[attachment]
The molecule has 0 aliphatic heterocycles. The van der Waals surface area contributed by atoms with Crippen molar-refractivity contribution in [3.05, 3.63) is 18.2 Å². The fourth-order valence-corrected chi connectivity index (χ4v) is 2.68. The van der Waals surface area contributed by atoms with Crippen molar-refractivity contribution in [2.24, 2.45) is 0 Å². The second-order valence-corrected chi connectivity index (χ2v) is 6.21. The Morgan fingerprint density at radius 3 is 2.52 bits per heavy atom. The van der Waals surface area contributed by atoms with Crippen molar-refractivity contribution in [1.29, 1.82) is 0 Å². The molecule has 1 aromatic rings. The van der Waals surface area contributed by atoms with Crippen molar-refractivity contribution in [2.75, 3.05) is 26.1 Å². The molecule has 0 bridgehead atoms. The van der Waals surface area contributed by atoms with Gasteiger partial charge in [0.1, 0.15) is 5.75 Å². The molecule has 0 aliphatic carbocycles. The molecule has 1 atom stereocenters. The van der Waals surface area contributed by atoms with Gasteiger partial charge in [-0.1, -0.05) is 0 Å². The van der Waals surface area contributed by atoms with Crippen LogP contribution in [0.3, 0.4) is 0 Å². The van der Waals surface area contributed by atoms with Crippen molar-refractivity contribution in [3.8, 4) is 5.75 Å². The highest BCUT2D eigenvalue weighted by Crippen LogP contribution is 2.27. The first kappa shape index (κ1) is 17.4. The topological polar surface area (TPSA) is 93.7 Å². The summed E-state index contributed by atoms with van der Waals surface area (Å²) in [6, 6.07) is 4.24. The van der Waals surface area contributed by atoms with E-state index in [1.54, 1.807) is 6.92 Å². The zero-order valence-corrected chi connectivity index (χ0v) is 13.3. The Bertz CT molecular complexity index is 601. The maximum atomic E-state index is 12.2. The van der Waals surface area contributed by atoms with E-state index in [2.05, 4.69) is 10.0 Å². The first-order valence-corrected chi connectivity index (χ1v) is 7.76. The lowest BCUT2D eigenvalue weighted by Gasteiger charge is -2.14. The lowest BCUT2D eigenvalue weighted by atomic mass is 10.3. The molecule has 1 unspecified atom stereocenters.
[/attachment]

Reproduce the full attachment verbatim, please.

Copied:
The molecule has 0 aliphatic heterocycles. The van der Waals surface area contributed by atoms with Crippen molar-refractivity contribution in [3.05, 3.63) is 18.2 Å². The fourth-order valence-corrected chi connectivity index (χ4v) is 2.68. The van der Waals surface area contributed by atoms with Crippen molar-refractivity contribution in [2.24, 2.45) is 0 Å². The second-order valence-corrected chi connectivity index (χ2v) is 6.21. The Morgan fingerprint density at radius 3 is 2.52 bits per heavy atom. The van der Waals surface area contributed by atoms with Crippen molar-refractivity contribution in [1.29, 1.82) is 0 Å². The molecule has 1 aromatic rings. The van der Waals surface area contributed by atoms with Crippen molar-refractivity contribution in [2.75, 3.05) is 26.1 Å². The molecule has 0 bridgehead atoms. The van der Waals surface area contributed by atoms with Gasteiger partial charge in [0.1, 0.15) is 5.75 Å². The molecule has 0 aliphatic carbocycles. The molecule has 1 atom stereocenters. The van der Waals surface area contributed by atoms with Gasteiger partial charge in [-0.1, -0.05) is 0 Å². The van der Waals surface area contributed by atoms with Crippen LogP contribution in [0.3, 0.4) is 0 Å². The van der Waals surface area contributed by atoms with Crippen molar-refractivity contribution in [3.8, 4) is 5.75 Å². The highest BCUT2D eigenvalue weighted by Crippen LogP contribution is 2.27. The first kappa shape index (κ1) is 17.4. The topological polar surface area (TPSA) is 93.7 Å². The summed E-state index contributed by atoms with van der Waals surface area (Å²) in [6, 6.07) is 4.24. The van der Waals surface area contributed by atoms with E-state index in [1.54, 1.807) is 6.92 Å². The zero-order valence-corrected chi connectivity index (χ0v) is 13.3. The Bertz CT molecular complexity index is 601. The maximum atomic E-state index is 12.2. The van der Waals surface area contributed by atoms with E-state index in [2.05, 4.69) is 10.0 Å². The first-order valence-corrected chi connectivity index (χ1v) is 7.76. The lowest BCUT2D eigenvalue weighted by Gasteiger charge is -2.14. The lowest BCUT2D eigenvalue weighted by atomic mass is 10.3. The molecule has 1 unspecified atom stereocenters.